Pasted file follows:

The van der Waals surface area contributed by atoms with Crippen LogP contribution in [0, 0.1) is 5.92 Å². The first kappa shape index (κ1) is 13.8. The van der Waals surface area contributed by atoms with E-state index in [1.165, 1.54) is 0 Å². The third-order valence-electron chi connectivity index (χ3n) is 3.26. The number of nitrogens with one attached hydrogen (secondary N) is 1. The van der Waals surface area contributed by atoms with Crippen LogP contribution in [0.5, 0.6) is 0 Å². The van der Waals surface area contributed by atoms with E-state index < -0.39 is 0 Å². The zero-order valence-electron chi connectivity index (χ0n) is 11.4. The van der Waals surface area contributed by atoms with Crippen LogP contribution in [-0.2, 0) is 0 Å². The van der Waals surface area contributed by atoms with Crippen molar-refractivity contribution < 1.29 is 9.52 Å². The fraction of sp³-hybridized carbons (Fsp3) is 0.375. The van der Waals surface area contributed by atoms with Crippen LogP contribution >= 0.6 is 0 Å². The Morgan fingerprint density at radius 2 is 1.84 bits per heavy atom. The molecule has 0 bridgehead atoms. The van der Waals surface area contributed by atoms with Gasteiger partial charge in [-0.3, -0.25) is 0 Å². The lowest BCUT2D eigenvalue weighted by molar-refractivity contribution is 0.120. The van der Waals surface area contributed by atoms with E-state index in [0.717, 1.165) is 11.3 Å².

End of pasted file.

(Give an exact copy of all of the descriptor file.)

The van der Waals surface area contributed by atoms with Crippen LogP contribution in [0, 0.1) is 5.92 Å². The first kappa shape index (κ1) is 13.8. The van der Waals surface area contributed by atoms with E-state index in [1.165, 1.54) is 0 Å². The third-order valence-electron chi connectivity index (χ3n) is 3.26. The number of nitrogens with one attached hydrogen (secondary N) is 1. The van der Waals surface area contributed by atoms with Crippen LogP contribution in [0.5, 0.6) is 0 Å². The van der Waals surface area contributed by atoms with E-state index < -0.39 is 0 Å². The zero-order valence-electron chi connectivity index (χ0n) is 11.4. The van der Waals surface area contributed by atoms with Crippen LogP contribution in [-0.2, 0) is 0 Å². The van der Waals surface area contributed by atoms with Crippen molar-refractivity contribution < 1.29 is 9.52 Å². The fraction of sp³-hybridized carbons (Fsp3) is 0.375. The van der Waals surface area contributed by atoms with Crippen LogP contribution >= 0.6 is 0 Å². The Morgan fingerprint density at radius 2 is 1.84 bits per heavy atom. The molecule has 0 bridgehead atoms. The van der Waals surface area contributed by atoms with Gasteiger partial charge in [-0.3, -0.25) is 0 Å². The lowest BCUT2D eigenvalue weighted by molar-refractivity contribution is 0.120. The van der Waals surface area contributed by atoms with E-state index in [0.717, 1.165) is 11.3 Å².